and the apples are beginning to swell.
And once, with our first backyard,
I remember I planted an acre of yellow beans
we couldn’t eat.
Oh, little girl,
how do you grow?
You grow this way.
You are too many to eat.
as in a dream
the conversation of the old wives
speaking of womanhood.
I remember that I heard nothing myself.
I was alone.
I waited like a target.
Let high noon enter –
the hour of the ghosts.
Once the Romans believed
that noon was the ghost hour,
and I can believe it, too,
under that startling sun,
and someday they will come to you,
someday, men bare to the waist, young Romans
at noon where they belong,
with ladders and hammers
while no one sleeps.
But before they enter
I will have said,
Your bones are lovely,
and before their strange hands
there was always this hand that formed.
Oh, darling, let your body in,
let it tie you in,
What I want to say, Linda,
is that women are born twice.
If I could have watched you grow
as a magical mother might,
if I could have seen through my magical transparent belly,
there would have been such a ripening within:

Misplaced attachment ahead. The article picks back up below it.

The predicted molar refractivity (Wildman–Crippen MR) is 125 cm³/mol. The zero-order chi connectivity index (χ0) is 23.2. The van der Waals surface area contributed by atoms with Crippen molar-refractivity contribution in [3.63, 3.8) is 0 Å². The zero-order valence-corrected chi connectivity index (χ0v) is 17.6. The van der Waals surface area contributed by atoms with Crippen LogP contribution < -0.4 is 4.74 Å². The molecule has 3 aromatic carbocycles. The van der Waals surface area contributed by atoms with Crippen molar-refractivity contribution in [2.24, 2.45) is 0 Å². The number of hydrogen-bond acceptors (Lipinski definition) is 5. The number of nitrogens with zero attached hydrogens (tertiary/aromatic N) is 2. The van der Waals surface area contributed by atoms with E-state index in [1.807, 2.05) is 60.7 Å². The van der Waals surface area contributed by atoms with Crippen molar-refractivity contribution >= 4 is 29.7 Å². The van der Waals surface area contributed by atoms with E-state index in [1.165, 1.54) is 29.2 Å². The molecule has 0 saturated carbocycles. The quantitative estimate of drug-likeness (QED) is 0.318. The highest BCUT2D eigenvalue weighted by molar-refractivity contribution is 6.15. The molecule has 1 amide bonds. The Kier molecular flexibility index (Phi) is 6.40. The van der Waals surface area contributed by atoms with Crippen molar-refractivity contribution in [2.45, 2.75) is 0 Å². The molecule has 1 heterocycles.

the seed taking on its own,
life clapping the bedpost,
bones from the pond,
thumbs and two mysterious eyes,
the awfully human head,
the heart jumping like a puppy,
the important lungs,
the becoming –
while it becomes!
as it does now,
a world of its own,
a delicate place.
I say hello
to such shakes and knockings and high jinks,
such music, such sprouts,
such dancing-mad-bears of music,
such necessary sugar,
Oh, little girl,
how do you grow?
You grow this way.
You are too many to eat.
What I want to say, Linda,
is that there is nothing in your body that lies.
All that is new is telling the truth.
I’m here, that somebody else,
an old tree in the background.
stand still at your door,
sure of yourself, a white stone, a good stone –
as exceptional as laughter
you will strike fire,
that new thing!
— Anne Sexton 1964
Mahal kita, Consuelo
Mother’s Day as we know it — where we celebrate our own mothers, with flowers, gifts, and cards — is relatively new, but annual celebrations to celebrate motherhood are an ancient practice.